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Pulse compression is an established technique for generating optical pulses shorter than those produced directly by lasers or amplifiers. Most commonly, additional bandwidth is generated by self-phase modulation (SMP) as the pulse propagates nonlinearly in an optical fiber. The negative group-velocity dispersion (GVD) required to compress the pulse is typically provided by gratings or prisms. Compressors based on single-mode fibers are limited to nanojoule pulse energies by higher-order nonlinear effects, and ultimately by damage to the fiber. Thus, new approaches are needed for compression of the high-energy pulses that are now readily available from chirped-pulse amplifiers, for example.
Bulk materials can be used for pulse compression. However, several third-order nonlinear-optical processes occur when high-energy femtosecond-duration pulses interact with a solid. The output beam typically has different frequencies propagating in different directions, and is difficult to control. As a consequence, the use of bulk third-order materials for pulse compression has not found significant use.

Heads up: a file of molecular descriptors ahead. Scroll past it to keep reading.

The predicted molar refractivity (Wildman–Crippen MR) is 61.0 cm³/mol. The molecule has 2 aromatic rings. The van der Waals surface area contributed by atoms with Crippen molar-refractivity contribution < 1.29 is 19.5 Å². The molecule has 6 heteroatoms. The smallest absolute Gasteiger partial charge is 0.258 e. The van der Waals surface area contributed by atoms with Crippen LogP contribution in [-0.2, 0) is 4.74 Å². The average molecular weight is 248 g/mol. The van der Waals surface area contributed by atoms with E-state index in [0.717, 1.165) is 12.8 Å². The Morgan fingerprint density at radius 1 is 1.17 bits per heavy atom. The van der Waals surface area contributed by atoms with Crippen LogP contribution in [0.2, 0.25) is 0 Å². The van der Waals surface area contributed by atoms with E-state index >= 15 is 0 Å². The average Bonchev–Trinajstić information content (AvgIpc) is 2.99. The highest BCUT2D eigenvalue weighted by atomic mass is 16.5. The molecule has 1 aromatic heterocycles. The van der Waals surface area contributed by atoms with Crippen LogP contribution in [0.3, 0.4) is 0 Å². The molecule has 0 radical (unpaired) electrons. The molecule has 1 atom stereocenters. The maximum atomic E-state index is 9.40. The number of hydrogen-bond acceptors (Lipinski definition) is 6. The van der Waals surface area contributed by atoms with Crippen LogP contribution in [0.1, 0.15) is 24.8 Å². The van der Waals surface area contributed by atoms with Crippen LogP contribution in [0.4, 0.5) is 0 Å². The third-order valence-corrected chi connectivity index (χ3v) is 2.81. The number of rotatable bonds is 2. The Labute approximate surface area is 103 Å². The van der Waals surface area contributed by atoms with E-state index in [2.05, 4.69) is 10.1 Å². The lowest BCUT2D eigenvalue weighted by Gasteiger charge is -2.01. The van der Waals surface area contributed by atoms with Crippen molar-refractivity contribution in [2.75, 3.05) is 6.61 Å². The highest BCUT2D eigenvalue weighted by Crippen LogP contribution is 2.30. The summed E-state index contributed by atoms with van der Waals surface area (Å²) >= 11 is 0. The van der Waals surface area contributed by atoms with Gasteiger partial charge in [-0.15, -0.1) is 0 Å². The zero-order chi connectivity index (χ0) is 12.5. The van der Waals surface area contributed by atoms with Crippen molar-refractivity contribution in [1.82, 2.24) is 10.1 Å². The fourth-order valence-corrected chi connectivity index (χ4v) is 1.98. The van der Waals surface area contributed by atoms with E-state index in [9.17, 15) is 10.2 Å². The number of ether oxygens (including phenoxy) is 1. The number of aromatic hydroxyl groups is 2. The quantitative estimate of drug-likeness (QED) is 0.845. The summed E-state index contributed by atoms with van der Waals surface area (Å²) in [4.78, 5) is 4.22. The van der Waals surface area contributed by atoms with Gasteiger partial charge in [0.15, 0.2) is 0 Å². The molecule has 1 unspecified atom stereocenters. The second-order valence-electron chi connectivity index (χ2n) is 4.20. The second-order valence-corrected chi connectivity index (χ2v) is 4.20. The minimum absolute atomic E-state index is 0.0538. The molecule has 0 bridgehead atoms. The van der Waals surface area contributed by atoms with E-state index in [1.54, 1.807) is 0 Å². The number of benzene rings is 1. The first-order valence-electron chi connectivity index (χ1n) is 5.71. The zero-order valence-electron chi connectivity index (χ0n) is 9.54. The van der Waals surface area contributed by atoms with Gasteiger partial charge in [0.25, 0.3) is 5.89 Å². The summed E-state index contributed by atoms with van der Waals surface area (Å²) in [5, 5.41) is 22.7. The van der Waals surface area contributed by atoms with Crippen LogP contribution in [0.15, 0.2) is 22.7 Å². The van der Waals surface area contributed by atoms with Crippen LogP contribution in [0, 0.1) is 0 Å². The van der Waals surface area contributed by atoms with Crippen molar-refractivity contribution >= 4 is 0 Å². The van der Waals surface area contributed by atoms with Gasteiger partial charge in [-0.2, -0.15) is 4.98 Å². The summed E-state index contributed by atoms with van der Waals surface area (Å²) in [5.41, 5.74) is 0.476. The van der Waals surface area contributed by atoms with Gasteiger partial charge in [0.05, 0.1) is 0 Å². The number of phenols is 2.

One possible solution to this problem was reported by Nisoli et al. These workers achieved large spectral broadening by propagating pulses through a high-pressure noble gas confined in a hollow-core waveguide of fused silica. Excellent results were obtained, including compression from 140 to 10 fs. Pulse energies as high as 240 μJ were produced with 660-μJ input pulses. Although the compressed pulse energy is a substantial improvement on that achievable with ordinary fibers, these results do point out a limitation of this approach: because the pulse does not propagate as a guided mode, the waveguide is lousy. Additional drawbacks include the susceptibility of the waveguide to optical damage, the complexity associated with handling the high-pressure gas, and a lack of commercially-available components.